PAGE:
VANCOUVER (Reuters) - The bullish view for Suncor Energy Inc (SU.TO), Cenovus Energy Inc (CVE.TO) and other Canadian energy producers calls for Prime Minister Justin Trudeau by next month to approve a major pipeline expansion to the west coast, boosting sales of land-locked oil sands crude to Asia.
But a growing number of shipping brokers and physical oil traders warn that any new influx of oil will hit a bottleneck in Vancouver, because of the port’s inability to accept the megaships that dominate oil trade globally.
This bottleneck marks one of the more under appreciated hurdles facing Canadian oil sands crude being shipped from its busiest port of Vancouver, these shipping brokers say.
Middle Eastern producers already ship oil ship to Asia far more cheaply, thanks to the bigger vessels they employ. And U.S. Republicans winning out in this month’s election have revived hopes that TransCanada Corp (TRP.TO) could build the Keystone XL pipeline to the United States, sidestepping Vancouver altogether.
Natural Resources Minister Jim Carr told reporters Tuesday that Keystone “doesn’t get oil to export markets in Asia, and it’s a goal of the government of Canada to expand its export markets.”
The decision in front of Trudeau is whether to expand Kinder Morgan Inc’s (KMI.N) 300,000-barrel-per-day (bpd) Trans Mountain pipeline, which carries Alberta crude to Vancouver. The project, fiercely opposed by many environmentalists and aboriginal groups, would increase total capacity to 890,000 bpd.
Currently, some 98 percent of Canadian crude exports reach the United States, where it sells at a discount to world prices. Vancouver is the only west coast port where it can be sold on to Asia.
“If Canada can’t get their oil to another market besides the U.S. (market), you’ll always be a price taker, not a price maker,” said Sandy Fielden, director of oil and products research at Morningstar.
Cenovus, which has previously exported oil to Asia and is a regular shipper on Trans Mountain, said that while the pipeline expansion would be an important step, it’s only a partial solution.
“We still need additional pipeline capacity to reach deep-water ports in Canada and the U.S. where we can access large tankers,” said spokesman Reg Curren.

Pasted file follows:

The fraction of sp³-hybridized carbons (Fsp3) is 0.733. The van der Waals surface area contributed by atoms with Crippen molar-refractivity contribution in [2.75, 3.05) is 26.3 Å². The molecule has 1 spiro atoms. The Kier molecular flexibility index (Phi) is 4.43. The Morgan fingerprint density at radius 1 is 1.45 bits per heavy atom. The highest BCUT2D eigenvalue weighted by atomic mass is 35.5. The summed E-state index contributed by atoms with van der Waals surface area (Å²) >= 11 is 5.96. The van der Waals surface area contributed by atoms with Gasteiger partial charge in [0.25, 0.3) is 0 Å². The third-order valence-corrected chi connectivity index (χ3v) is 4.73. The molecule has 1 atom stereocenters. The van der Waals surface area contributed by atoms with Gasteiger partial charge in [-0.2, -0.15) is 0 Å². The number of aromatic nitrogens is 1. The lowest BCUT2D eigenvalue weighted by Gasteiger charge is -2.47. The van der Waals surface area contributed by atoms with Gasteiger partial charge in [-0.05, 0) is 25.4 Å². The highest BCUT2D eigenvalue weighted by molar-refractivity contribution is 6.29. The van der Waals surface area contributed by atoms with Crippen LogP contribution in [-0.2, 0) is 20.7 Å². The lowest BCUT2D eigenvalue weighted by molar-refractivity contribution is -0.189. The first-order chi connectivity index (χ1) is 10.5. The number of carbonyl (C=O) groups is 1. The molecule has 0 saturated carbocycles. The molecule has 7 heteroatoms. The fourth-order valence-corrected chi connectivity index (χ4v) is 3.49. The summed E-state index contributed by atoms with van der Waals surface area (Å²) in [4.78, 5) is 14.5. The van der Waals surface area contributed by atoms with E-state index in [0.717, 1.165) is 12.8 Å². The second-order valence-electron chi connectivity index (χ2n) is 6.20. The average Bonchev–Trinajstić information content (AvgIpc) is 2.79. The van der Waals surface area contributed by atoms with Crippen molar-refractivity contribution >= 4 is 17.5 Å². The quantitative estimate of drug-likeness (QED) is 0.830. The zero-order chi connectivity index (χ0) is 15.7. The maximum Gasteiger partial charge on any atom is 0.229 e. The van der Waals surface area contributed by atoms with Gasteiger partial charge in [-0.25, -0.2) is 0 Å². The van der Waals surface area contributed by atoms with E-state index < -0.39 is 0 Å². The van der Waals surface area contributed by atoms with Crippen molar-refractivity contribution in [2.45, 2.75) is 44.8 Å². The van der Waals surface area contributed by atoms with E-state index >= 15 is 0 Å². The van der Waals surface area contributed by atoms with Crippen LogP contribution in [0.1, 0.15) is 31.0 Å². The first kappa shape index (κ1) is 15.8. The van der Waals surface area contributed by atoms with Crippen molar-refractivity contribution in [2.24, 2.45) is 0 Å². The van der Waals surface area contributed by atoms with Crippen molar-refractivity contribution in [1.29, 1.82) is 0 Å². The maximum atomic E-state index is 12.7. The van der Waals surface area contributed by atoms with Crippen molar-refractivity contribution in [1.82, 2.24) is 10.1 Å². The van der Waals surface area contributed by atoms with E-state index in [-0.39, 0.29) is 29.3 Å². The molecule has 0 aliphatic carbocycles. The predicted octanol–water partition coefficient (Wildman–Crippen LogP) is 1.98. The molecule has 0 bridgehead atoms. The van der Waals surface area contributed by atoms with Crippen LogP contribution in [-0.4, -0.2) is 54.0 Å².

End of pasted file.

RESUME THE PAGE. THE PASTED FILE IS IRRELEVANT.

The Canadian Association of Petroleum Producers said earlier this year that output from Canada’s oil reserves is set to outpace infrastructure to bring it to market in coming years, citing the need for more pipelines including those to global markets.
The largest-sized oil tanker that can dock in Vancouver is an Aframax, which can carry 500,000 to 700,000 barrels. Vessels at the port can only be loaded up to 80 percent capacity due to depth and other restrictions, meaning a vessel can only be filled to around 550,000 barrels.
That’s a stark contrast to the one million barrel Suezmaxes, or the two million barrel very large crude carriers (VLCCs) commonly found in Iraq or Singapore.
As long as the port can only take Aframaxes, it will remain largely uneconomical for exports to head to Asia, said Matt Smith, director of commodity research at ClipperData LLC, which tracks vessel movements.
The Port of Vancouver, which houses Kinder Morgan’s marine oil terminal, said it expects nearly 400 crude and chemical tankers a year under the expansion from 100, but there are no plans to allow bigger tankers into the port.
Loadings of Aframax tankers are expected to grow to one a day from about five per month, said Ali Hounsell, a spokeswoman for the Trans Mountain Expansion Project.
But ship brokers said that getting enough Aframaxes to Vancouver would be difficult. They note many are tied up on a popular Russia-to-Asia route already, so costs would have to increase to divert those vessels.
Most vessels that currently load in Vancouver go to refineries in Washington State, California or Hawaii, according to Thomson Reuters Eikon shipping data.
“The Canadian producers will sell the oil where they can get the highest price. In the short-term, that seems to be on the U.S. west coast,” said Erik Broekhuizen, head of tanker research and consulting at ship broker Poten & Partners Inc.
In October, a vessel carrying around 150,000 barrels of crude left to South Korea. Prior to that, the same vessel carried some 77,000 barrels to China in June and the same volume in May. The rare and few shipments, according to traders, are a sign of just how difficult it is logistically to bring large volumes of Canadian oil to Asia.
Traders said the price of Canadian crude shipped to Asia needs to be low enough to offset the cost of shipping across the Pacific on smaller vessels. They also note many Asian refiners prefer Iraqi crude due to lower acidity.
“India and China can take it if it’s cheap,” said an analyst with a North Asian refiner who declined to be named as he’s not authorized to speak to media. “It really depends on the price and freight.”
Still, Wood Mackenzie analyst Afolabi Ogunnaike said that with demand from Asian refiners for heavy crude growing, exports to Asia may be the best option for Canadian oil.
He estimates at least 50 percent of the new volumes carried to Vancouver, around 300,000 bpd, would head to Asia.
While some disagree on just how much of an impact the expansion will have on trade flows, they say that the possibility of an added destination is a boon for the market regardless.
“There’s always a period of turbulence when you open a new trade route,” said Sarp Ozkan, a senior energy analyst at consultancy Ponderosa Advisors LLC. “I’m not saying it’s going to be easy. But in the end, if Canada is successful in finding a market to Asia, they’ll find a better way to schedule these Aframaxes or another way to get it there.”
Additional reporting by Florence Tan in Singapore and Liz Hampton in Houston; editing by Edward Tobin